I'm not sure however that the lack of an effective regulator of media content is really why the British press is so awful. I think said awfulness has more to do with the issue of media ownership - too much of it is concentrated in too few hands (mainly those belonging to a certain Mr Murdoch), meaning that certain media groups have become so large and influential that they are in a position where they are, in real terms, above the law. As Jeremy Hunt's dalliances with News Corp's Frederic 'Papa' Michel highlighted rather too well, such groups can effectively dictate government policy (or certainly dissuade governments from taking actions or policy positions that are not to their liking); and when a media group like News Corp feels confident enough to interfere so extensively in government, it's no wonder it isn't that bothered about interfering in the lives - or with the voicemails - of ordinary people too (even dead schoolgirls).

My tuppenceworth - not that Lord Leveson is likely to ask for it - is that if politicians are serious about tackling abuse of power by the media (questionable), they should look at how and in whose hands that power is concentrated, rather than trying to tame a media beast with a state regulator (not that I have massive qualms about the latter, providing it's set up correctly). My feeling is that if there was greater plurality of ownership in the UK media, there would be less abuse of power, and potentially more free speech going on, due to editors of multiple newspapers, magazines and TV shows not all having to toe one proprietor's line. A few right-wing tycoons owning most of the media is as much of (if not more of) a threat to free speech as light-touch government regulation designed to protect individuals from inappropriate press intrusion.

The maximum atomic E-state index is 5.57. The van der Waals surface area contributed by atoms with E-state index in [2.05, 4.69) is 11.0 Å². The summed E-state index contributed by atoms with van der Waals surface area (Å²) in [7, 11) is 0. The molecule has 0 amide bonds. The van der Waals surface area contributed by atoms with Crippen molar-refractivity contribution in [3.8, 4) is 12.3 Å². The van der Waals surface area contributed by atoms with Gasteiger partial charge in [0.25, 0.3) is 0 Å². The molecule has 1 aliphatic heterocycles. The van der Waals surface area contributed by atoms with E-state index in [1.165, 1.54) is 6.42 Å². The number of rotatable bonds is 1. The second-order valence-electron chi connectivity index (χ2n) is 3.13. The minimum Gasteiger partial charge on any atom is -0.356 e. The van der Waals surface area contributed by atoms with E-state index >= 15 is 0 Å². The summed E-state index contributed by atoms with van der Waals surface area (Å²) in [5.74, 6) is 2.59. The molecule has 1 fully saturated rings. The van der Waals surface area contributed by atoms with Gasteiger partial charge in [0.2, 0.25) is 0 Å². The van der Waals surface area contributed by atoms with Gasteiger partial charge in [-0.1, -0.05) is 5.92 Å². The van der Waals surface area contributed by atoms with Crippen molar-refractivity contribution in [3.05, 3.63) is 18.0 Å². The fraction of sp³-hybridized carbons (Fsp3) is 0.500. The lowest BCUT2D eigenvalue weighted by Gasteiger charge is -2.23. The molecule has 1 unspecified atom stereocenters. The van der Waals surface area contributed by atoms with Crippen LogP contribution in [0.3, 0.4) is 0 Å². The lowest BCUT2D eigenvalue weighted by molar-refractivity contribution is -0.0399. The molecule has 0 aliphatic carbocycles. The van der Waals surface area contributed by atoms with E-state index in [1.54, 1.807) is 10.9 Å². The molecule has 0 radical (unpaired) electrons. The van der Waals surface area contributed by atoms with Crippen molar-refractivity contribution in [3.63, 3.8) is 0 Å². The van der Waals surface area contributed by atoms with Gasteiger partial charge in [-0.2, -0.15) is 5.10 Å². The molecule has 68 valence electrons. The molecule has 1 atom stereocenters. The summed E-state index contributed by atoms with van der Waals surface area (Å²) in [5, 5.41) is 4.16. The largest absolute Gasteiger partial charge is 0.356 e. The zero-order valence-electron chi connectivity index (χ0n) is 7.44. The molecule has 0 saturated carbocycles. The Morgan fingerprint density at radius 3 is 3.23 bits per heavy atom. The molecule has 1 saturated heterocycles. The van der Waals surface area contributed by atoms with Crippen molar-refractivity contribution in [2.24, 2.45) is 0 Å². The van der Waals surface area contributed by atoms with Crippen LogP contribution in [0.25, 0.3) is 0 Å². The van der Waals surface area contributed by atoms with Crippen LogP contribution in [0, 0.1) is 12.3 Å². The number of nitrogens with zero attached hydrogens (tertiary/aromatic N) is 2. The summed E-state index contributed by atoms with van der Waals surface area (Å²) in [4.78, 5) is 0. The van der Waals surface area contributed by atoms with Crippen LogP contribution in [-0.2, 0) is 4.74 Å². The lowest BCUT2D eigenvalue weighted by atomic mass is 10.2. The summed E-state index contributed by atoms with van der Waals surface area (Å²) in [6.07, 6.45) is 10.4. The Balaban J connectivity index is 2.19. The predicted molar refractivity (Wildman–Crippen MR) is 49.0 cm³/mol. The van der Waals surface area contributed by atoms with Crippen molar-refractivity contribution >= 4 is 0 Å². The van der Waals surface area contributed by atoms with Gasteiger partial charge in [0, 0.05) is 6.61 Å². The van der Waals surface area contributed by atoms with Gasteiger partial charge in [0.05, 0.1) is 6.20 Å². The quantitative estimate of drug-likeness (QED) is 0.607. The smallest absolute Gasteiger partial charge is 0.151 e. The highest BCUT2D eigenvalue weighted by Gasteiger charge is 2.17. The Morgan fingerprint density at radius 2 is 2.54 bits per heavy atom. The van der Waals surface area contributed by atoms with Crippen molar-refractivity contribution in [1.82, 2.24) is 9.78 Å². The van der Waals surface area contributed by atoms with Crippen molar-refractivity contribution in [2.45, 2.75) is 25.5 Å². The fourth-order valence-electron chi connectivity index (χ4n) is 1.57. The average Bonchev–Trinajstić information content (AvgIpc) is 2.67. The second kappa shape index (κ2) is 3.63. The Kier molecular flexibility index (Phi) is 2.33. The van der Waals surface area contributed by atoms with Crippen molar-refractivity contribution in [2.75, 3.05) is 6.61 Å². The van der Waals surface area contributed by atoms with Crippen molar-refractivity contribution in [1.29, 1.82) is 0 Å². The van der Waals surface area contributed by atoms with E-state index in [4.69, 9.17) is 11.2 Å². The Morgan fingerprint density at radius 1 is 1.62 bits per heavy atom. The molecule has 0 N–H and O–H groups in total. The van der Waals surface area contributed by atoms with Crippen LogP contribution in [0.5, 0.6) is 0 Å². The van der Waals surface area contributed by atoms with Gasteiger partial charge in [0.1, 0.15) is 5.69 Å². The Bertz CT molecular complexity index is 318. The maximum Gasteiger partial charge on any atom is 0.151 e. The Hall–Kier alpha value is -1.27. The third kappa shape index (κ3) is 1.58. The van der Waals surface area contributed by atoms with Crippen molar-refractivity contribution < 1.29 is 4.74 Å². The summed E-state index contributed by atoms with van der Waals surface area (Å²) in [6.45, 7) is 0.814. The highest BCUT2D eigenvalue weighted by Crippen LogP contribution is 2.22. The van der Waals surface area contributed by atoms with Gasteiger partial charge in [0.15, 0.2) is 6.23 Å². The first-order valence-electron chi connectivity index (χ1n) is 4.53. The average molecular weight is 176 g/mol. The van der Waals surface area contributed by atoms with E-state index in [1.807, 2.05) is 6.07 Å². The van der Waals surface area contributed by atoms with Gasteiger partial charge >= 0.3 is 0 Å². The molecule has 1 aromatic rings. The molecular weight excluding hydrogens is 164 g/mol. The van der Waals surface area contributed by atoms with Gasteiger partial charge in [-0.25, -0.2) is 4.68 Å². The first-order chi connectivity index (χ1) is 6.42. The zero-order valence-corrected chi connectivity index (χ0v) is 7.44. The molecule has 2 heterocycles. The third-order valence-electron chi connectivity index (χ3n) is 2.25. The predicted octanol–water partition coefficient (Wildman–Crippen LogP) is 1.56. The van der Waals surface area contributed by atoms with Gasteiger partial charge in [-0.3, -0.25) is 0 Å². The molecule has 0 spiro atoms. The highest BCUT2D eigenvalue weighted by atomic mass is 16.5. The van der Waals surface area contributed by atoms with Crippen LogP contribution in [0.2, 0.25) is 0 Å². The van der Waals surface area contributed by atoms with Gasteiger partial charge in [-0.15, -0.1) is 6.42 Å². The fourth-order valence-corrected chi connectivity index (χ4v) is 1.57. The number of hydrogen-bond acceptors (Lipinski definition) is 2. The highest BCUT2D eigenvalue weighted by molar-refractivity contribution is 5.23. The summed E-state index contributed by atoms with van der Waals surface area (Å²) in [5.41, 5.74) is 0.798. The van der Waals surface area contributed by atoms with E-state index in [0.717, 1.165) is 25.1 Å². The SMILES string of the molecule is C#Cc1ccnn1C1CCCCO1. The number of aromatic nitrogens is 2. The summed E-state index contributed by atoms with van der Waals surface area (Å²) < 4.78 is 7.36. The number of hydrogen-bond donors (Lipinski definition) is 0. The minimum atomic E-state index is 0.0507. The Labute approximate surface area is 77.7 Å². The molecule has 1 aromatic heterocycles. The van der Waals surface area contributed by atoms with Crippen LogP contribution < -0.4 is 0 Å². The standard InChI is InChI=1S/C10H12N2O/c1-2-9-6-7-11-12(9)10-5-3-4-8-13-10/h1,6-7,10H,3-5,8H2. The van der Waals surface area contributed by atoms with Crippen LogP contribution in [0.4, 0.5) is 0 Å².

But maybe this whole discussion about the press behaving badly is a distraction from what's really going on: printed newspapers, however naughty or nice they've been, are currently in their death throes. They are going online, and as we all know, a national government trying to regulate what goes on online is going to face one hell of a headache. Even if newspaper sites could be regulated to some extent, it would be incredibly difficult to lay down the law to the blogosphere and social media.

One thing is fairly certain however: in this new digital age, owners of heavily-visited sites will be in serious positions of power, and - just like their offline counterpart, ye olde newspaper proprietors - many will be happy to abuse it; again I feel that rather than all this being a question of regulation of content, it boils down to a question of regulation of ownership: how much of the internet's big news / entertainment sites should a government allow one individual or company to own? You'd need an even longer inquiry to begin to get to the bottom of that one...